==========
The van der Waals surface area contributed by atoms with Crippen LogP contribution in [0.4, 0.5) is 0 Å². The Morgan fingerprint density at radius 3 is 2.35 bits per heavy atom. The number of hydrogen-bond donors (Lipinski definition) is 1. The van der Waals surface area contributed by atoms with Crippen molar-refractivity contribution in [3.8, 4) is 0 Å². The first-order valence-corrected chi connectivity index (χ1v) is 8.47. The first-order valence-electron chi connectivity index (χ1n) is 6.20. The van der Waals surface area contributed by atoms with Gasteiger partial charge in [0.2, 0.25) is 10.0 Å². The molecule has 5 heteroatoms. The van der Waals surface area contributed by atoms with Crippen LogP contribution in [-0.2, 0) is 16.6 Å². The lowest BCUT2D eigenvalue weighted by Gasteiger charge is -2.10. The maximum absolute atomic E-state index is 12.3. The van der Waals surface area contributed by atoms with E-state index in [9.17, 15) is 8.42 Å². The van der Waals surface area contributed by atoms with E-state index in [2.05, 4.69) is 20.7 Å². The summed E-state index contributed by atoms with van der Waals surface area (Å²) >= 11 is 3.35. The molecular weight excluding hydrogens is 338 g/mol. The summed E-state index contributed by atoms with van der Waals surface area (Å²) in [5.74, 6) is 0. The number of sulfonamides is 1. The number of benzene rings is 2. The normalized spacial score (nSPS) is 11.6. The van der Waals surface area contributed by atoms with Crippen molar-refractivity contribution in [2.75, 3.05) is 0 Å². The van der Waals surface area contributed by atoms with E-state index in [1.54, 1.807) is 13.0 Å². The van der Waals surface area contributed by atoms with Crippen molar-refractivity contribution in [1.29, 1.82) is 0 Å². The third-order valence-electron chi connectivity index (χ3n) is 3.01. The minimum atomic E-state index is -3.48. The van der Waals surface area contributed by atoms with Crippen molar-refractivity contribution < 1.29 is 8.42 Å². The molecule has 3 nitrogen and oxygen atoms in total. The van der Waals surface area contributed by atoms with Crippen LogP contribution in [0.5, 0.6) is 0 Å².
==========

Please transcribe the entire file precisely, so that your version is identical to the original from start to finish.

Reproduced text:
The van der Waals surface area contributed by atoms with Crippen LogP contribution in [0.4, 0.5) is 0 Å². The Morgan fingerprint density at radius 3 is 2.35 bits per heavy atom. The number of hydrogen-bond donors (Lipinski definition) is 1. The van der Waals surface area contributed by atoms with Crippen molar-refractivity contribution in [3.8, 4) is 0 Å². The first-order valence-corrected chi connectivity index (χ1v) is 8.47. The first-order valence-electron chi connectivity index (χ1n) is 6.20. The van der Waals surface area contributed by atoms with Gasteiger partial charge in [0.2, 0.25) is 10.0 Å². The molecule has 5 heteroatoms. The van der Waals surface area contributed by atoms with Crippen LogP contribution in [-0.2, 0) is 16.6 Å². The lowest BCUT2D eigenvalue weighted by Gasteiger charge is -2.10. The maximum absolute atomic E-state index is 12.3. The van der Waals surface area contributed by atoms with E-state index in [9.17, 15) is 8.42 Å². The van der Waals surface area contributed by atoms with E-state index in [2.05, 4.69) is 20.7 Å². The summed E-state index contributed by atoms with van der Waals surface area (Å²) >= 11 is 3.35. The molecular weight excluding hydrogens is 338 g/mol. The summed E-state index contributed by atoms with van der Waals surface area (Å²) in [5.74, 6) is 0. The number of sulfonamides is 1. The number of benzene rings is 2. The normalized spacial score (nSPS) is 11.6. The van der Waals surface area contributed by atoms with Crippen molar-refractivity contribution in [2.75, 3.05) is 0 Å². The van der Waals surface area contributed by atoms with E-state index in [1.54, 1.807) is 13.0 Å². The van der Waals surface area contributed by atoms with Crippen molar-refractivity contribution in [1.29, 1.82) is 0 Å². The third-order valence-electron chi connectivity index (χ3n) is 3.01. The minimum atomic E-state index is -3.48. The van der Waals surface area contributed by atoms with Crippen molar-refractivity contribution < 1.29 is 8.42 Å². The molecule has 3 nitrogen and oxygen atoms in total. The van der Waals surface area contributed by atoms with Crippen LogP contribution in [0.5, 0.6) is 0 Å².